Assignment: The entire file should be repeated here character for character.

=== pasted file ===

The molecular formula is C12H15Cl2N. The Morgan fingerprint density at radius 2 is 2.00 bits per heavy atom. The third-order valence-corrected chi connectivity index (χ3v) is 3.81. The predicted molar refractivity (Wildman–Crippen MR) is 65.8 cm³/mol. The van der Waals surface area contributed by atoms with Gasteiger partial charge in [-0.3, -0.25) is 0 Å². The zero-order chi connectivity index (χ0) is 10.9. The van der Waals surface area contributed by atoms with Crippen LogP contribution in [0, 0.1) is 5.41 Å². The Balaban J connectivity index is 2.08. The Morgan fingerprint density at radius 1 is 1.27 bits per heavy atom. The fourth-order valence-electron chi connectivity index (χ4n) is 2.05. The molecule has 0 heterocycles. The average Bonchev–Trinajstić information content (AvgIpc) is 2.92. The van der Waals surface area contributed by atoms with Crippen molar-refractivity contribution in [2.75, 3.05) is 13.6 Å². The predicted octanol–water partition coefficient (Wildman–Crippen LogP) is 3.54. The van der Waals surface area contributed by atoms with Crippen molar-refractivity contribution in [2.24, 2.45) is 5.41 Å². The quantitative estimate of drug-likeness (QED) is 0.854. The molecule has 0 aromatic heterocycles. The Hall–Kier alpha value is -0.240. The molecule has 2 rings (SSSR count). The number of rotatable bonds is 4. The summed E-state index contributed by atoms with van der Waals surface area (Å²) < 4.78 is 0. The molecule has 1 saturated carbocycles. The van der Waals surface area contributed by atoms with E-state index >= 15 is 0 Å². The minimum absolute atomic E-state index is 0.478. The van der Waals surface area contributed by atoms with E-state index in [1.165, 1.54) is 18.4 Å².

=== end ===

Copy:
The molecular formula is C12H15Cl2N. The Morgan fingerprint density at radius 2 is 2.00 bits per heavy atom. The third-order valence-corrected chi connectivity index (χ3v) is 3.81. The predicted molar refractivity (Wildman–Crippen MR) is 65.8 cm³/mol. The van der Waals surface area contributed by atoms with Gasteiger partial charge in [-0.3, -0.25) is 0 Å². The zero-order chi connectivity index (χ0) is 10.9. The van der Waals surface area contributed by atoms with Crippen LogP contribution in [0, 0.1) is 5.41 Å². The Balaban J connectivity index is 2.08. The Morgan fingerprint density at radius 1 is 1.27 bits per heavy atom. The fourth-order valence-electron chi connectivity index (χ4n) is 2.05. The molecule has 0 heterocycles. The average Bonchev–Trinajstić information content (AvgIpc) is 2.92. The van der Waals surface area contributed by atoms with Crippen molar-refractivity contribution in [2.75, 3.05) is 13.6 Å². The predicted octanol–water partition coefficient (Wildman–Crippen LogP) is 3.54. The van der Waals surface area contributed by atoms with Crippen molar-refractivity contribution in [2.24, 2.45) is 5.41 Å². The quantitative estimate of drug-likeness (QED) is 0.854. The molecule has 0 aromatic heterocycles. The Hall–Kier alpha value is -0.240. The molecule has 2 rings (SSSR count). The number of rotatable bonds is 4. The summed E-state index contributed by atoms with van der Waals surface area (Å²) < 4.78 is 0. The molecule has 1 saturated carbocycles. The van der Waals surface area contributed by atoms with E-state index >= 15 is 0 Å². The minimum absolute atomic E-state index is 0.478. The van der Waals surface area contributed by atoms with E-state index in [1.165, 1.54) is 18.4 Å².